Linodes per host?
If removed, are there any implications that there may be changes to such allocations underway, or was it perhaps just deemed a negative when marketing against competitors who don't publish equivalent details?
For what it's worth, I found its being documented way up front very refreshing when researching VPS providers.
I'm curious as to why and what might be going on? I certainly hope it's not more hosts per server.
When that expires:
I did some math on this a while back and Linode's VPS/host ratios were making increasingly less sense on the latest hardware. I'd guess they started getting new hardware in and did the same math.(…)
Assuming that there are changes being made, which I still don't know the edit need imply, I don't necessarily have an issue, but would hope that any new ratios were published somewhere, even if it needs more explanation than the prior one line FAQ. I believe transparency in this regard helps more than hinders.
With respect to ratios - by "less sense" I presume you mean from a business sense. I would assume that while hardware performance has increased, I don't know that net capital costs should have risen significantly (well, switching to RAID 10 would add to storage cost), so at least in theory Linode isn't taking a hit by just passing the performance gains on to us, although it's true that a higher ratio might yield more revenue while maintaining prior performance. I suppose there's an argument to be made about consistent performance among older and newer customers.
I do get a little concerned with respect to CPU and disk, as shared resources. On a recent host (May), my Linode 360 could, I think, in a worst case throttle CPU down to a bit less than .5GHz (assuming 20 Linodes assigned to each quad-core 2.5GHz xeon, minus whatever dom0 overhead on the host). Now, average case should be, and has so far for me, been much better. And I've been able to burst to a full 400% so best case is way better. But I still have some concerns of average sliding down towards worst over time. I still don't know how loaded my particular host is, for example.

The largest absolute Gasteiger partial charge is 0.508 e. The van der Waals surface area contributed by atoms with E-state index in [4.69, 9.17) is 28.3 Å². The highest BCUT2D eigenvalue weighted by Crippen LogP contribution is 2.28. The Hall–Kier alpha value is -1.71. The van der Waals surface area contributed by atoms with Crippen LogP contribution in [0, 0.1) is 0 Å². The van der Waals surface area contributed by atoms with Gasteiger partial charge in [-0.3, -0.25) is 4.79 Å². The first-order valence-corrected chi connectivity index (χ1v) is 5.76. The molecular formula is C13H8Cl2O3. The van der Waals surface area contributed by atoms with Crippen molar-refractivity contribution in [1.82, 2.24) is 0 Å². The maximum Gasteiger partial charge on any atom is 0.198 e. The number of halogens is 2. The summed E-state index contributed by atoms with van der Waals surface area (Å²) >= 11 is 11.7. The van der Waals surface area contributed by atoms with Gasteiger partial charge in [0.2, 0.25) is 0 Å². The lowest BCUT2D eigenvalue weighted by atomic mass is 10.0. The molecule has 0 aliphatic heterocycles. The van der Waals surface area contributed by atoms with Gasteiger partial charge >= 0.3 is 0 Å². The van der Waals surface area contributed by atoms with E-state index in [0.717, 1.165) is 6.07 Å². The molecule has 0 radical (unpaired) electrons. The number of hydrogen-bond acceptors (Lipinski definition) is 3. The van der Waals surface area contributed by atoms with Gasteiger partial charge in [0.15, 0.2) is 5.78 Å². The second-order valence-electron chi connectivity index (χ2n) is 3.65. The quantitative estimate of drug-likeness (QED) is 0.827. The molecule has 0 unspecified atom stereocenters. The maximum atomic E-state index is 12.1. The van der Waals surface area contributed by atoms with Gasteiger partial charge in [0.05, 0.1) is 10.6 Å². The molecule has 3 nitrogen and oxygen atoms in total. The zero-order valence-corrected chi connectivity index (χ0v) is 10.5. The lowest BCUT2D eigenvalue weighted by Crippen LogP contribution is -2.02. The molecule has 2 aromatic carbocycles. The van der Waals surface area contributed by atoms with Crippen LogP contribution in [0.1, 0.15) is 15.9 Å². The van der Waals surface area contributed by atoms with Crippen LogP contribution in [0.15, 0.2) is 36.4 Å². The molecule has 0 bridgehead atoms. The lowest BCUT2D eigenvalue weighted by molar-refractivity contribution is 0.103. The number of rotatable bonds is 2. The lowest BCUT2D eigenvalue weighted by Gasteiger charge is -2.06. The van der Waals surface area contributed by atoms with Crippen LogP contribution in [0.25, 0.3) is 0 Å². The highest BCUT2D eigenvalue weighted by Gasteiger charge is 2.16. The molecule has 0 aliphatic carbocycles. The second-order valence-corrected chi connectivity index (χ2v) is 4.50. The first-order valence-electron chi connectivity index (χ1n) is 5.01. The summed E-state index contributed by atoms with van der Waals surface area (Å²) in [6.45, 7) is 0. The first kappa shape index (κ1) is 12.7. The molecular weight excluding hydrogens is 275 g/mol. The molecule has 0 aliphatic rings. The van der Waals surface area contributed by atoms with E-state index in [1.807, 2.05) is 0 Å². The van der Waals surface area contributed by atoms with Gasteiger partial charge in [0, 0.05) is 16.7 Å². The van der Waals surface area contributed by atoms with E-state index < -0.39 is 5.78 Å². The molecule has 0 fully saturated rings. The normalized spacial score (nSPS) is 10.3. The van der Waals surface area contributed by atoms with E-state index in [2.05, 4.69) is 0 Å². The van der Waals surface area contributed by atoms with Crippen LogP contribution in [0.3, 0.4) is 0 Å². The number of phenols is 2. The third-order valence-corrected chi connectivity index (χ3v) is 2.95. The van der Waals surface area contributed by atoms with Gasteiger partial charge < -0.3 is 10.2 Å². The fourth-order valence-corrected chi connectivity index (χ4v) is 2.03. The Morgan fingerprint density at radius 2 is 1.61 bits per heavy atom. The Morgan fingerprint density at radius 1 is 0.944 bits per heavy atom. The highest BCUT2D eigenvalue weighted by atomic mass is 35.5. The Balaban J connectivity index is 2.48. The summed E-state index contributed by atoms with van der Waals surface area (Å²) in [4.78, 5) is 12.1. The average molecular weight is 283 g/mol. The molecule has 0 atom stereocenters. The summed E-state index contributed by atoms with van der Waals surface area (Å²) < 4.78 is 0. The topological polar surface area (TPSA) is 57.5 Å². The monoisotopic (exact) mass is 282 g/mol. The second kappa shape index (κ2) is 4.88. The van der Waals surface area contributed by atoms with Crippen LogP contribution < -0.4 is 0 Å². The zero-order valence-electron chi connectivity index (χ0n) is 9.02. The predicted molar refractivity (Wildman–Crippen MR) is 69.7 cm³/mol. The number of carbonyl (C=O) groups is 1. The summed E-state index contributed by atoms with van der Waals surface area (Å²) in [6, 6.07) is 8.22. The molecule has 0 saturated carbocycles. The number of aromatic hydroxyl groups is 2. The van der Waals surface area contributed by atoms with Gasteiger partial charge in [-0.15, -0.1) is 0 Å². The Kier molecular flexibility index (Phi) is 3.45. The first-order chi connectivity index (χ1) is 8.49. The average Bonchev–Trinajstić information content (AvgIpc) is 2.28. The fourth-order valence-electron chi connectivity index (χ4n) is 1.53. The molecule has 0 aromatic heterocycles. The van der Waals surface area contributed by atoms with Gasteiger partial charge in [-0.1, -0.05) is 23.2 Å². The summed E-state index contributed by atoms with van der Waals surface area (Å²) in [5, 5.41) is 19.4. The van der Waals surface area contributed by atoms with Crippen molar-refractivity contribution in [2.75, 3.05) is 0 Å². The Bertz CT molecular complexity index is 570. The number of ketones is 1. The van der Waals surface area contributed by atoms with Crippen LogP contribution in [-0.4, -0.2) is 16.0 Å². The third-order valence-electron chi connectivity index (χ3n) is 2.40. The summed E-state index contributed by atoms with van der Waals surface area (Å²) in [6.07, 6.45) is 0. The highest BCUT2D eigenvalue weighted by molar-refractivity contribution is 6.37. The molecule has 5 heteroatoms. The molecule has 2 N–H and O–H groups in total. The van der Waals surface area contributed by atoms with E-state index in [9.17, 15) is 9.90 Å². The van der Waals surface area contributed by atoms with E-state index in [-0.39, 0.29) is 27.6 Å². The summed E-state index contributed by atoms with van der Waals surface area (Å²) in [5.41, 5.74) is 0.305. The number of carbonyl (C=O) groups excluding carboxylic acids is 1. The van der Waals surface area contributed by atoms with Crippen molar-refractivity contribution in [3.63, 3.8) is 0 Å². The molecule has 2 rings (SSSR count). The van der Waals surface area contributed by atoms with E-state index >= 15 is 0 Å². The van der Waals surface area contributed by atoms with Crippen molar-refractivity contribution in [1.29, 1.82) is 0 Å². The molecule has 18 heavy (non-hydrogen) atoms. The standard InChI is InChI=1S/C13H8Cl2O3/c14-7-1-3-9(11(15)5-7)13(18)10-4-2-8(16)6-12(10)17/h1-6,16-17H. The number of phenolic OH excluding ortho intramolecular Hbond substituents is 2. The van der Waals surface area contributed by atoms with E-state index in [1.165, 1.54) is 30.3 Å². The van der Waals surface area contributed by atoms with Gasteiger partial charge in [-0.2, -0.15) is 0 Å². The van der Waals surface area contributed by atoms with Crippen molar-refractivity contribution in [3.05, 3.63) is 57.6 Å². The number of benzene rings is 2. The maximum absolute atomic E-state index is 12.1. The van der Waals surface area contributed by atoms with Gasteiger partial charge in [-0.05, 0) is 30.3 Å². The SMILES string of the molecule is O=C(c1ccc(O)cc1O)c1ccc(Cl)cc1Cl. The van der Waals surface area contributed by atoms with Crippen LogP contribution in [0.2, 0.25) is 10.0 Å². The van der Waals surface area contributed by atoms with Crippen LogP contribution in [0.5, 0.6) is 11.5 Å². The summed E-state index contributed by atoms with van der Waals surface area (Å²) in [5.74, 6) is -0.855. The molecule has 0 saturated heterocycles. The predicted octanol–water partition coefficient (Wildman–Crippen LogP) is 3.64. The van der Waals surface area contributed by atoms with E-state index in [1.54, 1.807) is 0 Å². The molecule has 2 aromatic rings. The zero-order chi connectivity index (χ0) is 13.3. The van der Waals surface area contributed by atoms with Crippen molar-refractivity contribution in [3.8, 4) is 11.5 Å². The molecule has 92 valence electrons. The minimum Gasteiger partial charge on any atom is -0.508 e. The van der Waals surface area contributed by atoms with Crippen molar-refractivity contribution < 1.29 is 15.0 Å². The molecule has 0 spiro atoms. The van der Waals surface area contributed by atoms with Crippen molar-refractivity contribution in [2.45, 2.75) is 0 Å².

I assume (hope) that any changes would be guided by stats from active hosts in terms of average saturation over time.
I'm slightly more concerned about disk contention, as it does seem to be the most constrained resource for Linodes (and other VPS solutions). Though my average performance is very good so far, I have encountered some slower periods. Perhaps the shift to RAID 10 will further improve things on that front.
Of course, this could all just be putting the cart before the horse. Heck, I'm even willing to be a glass half full guy and think that perhaps the ratios are being decreased, to provide more headroom for future increases in plan limits
So, nothing radical is changing, other than our move to some really sweet new hardware along with RAID10. Pay more == get less contention, just like it's always been. We'll slowly be migrating older machines from RAID1 to RAID10. The cycle of life for hosts will continue to roll on at Linode as it has for the past 6 years. Old machines will grow old, receive some TLC upgrades until it's their time to go, and then people will be migrated off onto newer machines, rinse, repeat.
I've updated the FAQ entry.
That's why Linode (and all other hosting providers) are able to continually increase available resources without increasing the price to their customers, while at the same time probably increasing their profits.